Plus sizes??

:-)

Jan Brogan said...

Congrats on your new grandson, Hank!

Rosemary Harris said...

See and I thought...wow Sheila's going to Victoria's Secret and I'm going to Radio Shack...I'm such a loser!

Susannah C said...

Many students have shifted from Starbuck's (a block away from the college) to their own portable coffee mugs -- in hand every morning when they walk into class.

We've got more bikes in the parking lot and more small cars.

The general sense of entitlement seems to be down, attendance somewhat higher than is typical for this time of the year. That said, I notice more students having to go to school part-time and work (if they can get it) fulltime because their parents have lost jobs. This is very similar to the post 9/11 period, when our Telecomm corridor pretty much collapsed.

Anonymous said...

Congratulations, Hank!

Hallie, that graph sadly resembles my portfolio.

I've been embracing my Holiday Inn and Comfort Inn points for some time. It's why I'll be staying at a nearby HI this weekend instead of the Murder 203 hotel. And, when I know absolutely I'll make the trip, I book the advance hotel rate. And it's always AAA.

I've changed my cell phone plan; bundled my TV/phone/Internet; and eat out a lot less. My husband, fortunately for all, enjoys cooking.

Paula

Rhys Bowen said...

Congratulations on the new grandson, Hank. Truly grandkids give one hope for the future in these depressing times.
The only business that seems to be flourishing is Goodwill. I noticed a steady trade to and from when I was parking the other day. How sensible to embrace recycling clothing.

And the news is so depressing I rarely turn on the TV.

Lorrie said...

Here in NYC there are stores closing all over the place, and half-built buildings just sitting there waiting. Will they ever be finished? But young people are packing the bars at Happy Hour and I see them carrying shopping bags full of merchandise. It's weird.

Karen said...

I was visiting relatives just outside of Washington, D.C. Not much seems to have slowed there, but we did see a huge mall parking lot entirely full. Then we realized it was full of brand-new cars that couldn't be sold.

Us? We've always planned to drive our cars until they rolled over an kicked their wheels. One is closing in on a decade, the other six years. We're more than happy to do without the car payments. I've turned the heat down, made sure leftovers are consumed, and just generally become more careful about spending money.

MaxWriter said...

I've been living frugally for so long I can't remember so there isn't much to change there (make my own coffee, bring my own lunch, wear simple durable clothes, make maximal use of leftovers, and so on), although I did recently cut my losses on the 9-year old car and bought a Prius for my new, longer commute into Boston. But I have upped my contributions to the local food pantry, getting extra stuff to donate almost every time I go to the market, and feel so fortunate that everybody in the family has a job. It's a tough time.

Hallie Ephron said...

Lorrie, we have a half-torn-down building right in the middle of Boston's Downtown Crossing. It's surreal, a twenty-story building with the side torn off. Makes it look like a war zone.

I was happy to see in today's paper (that we STILL have), the architect of the Zakim Bridge offered Boston $15K to pay for 3 months of blue lights on the bridge.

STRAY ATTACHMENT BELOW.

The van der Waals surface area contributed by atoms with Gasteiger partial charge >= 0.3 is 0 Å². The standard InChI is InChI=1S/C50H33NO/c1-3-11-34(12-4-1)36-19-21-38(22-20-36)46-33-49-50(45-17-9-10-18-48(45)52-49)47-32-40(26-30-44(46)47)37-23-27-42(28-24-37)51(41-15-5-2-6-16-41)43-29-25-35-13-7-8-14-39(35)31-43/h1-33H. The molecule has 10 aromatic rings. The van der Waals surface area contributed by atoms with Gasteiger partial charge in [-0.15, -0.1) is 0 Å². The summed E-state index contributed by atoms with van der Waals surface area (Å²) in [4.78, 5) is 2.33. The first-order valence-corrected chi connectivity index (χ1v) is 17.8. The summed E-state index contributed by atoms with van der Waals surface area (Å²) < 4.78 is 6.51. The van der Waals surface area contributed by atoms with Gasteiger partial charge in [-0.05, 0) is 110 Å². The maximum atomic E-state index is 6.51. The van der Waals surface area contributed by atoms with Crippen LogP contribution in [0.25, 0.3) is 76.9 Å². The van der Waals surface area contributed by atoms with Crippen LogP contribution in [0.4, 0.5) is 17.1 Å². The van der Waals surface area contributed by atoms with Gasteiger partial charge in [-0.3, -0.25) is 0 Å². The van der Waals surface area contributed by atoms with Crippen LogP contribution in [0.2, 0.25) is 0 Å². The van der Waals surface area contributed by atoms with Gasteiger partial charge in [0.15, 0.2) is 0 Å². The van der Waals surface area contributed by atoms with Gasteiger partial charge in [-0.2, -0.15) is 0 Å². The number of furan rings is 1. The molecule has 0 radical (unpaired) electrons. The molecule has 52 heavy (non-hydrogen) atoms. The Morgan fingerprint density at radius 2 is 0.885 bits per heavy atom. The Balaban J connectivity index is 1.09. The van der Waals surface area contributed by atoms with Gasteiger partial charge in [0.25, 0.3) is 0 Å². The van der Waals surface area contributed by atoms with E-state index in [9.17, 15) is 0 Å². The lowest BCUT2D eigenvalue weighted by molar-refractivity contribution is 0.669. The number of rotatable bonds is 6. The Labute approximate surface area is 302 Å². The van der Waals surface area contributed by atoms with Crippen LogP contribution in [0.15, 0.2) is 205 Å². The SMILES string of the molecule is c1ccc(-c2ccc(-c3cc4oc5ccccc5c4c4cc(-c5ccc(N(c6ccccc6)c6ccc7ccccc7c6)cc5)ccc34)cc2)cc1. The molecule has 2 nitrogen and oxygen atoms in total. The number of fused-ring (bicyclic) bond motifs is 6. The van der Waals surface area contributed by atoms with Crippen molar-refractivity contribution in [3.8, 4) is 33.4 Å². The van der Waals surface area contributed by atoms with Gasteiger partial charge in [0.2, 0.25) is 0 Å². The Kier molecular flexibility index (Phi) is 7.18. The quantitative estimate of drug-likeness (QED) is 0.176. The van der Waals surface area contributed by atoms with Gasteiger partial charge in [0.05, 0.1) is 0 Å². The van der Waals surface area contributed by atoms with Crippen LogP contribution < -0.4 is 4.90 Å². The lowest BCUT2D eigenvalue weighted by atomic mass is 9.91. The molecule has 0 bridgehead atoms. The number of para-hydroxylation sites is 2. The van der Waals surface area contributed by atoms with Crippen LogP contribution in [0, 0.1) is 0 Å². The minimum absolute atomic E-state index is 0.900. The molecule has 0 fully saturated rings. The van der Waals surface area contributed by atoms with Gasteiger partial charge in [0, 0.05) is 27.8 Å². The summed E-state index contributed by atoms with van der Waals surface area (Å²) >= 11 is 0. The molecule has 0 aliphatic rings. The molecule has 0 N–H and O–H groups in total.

Like Maxwriter we already live on the cheap. My prepay cell phone plan costs just $15 a month. But explain to me why we were fine with one phone a few years back and now we HAVE to have three?

Susannah C said...

Here's another sign of the times from this morning. Literally.

A neighbor a few blocks away had a visit from the police because she stole three ADT alarm system signs from the empty house for sale two doors down.

Burglaries are up in our area, and even though she doesn't have an alarm system, she thought the prominent signs would help deter. Meanwhile, the owner of the empty house (that *does* have an alarm system) wasn't happy.

I would have thought the case was a miracle of forensic evidence (Ma'am, the dirt on the spikes of the signs clearly includes cocoa mulch from the flowerbeds of the victim's house, while your dirt is common prairie articulate plus a little kitty litter). But no such luck. The victim had a look down the street, noticed the signs at a house with a neighbor she knew had no system, pointed a finger, and the neighbor 'fessed up.

Hank Phillippi Ryan said...

Susannah, that's hilarious/weird.

If find myself gauging the economy in all kinds of ways. I wish CNN didn't show the Dow and the NASDAQ all the time. It's hypnotic, and makes me feel like something real is happening. I keep rooting for green numbers.

I was at a shopping center the other day. It was outside, and it was pouring. But it was thronged with people, and they all were carrying purchases.

And yes, Lorrie. People in American Eagle were opening charge acounts.

I was so...relieved! Which is so weird.

Thanks, Paula, Jan and Rhys! We'll see him Sunday! And of course I can already hear the clamor from you all for baby-Josh pictures.

ddusty said...

Congrats on the new grandchild. Nothing like it for making life better.

About newspapers. Which way do you want it? I switched to "treeless editions" years ago, in order to be a more responsible, greener-minded person. Am I to blame for the oft-reported demise of the mighty newspaper? Or is it just a sign of the Times, the Clarion, The Sun.

I guess people had a hard time of it when stone tablets began to be replaced by papyrus and vellum. grin.

The last economic downturn was when I traded my Oldsmobile for a Honda. Motorcycle. Zoom!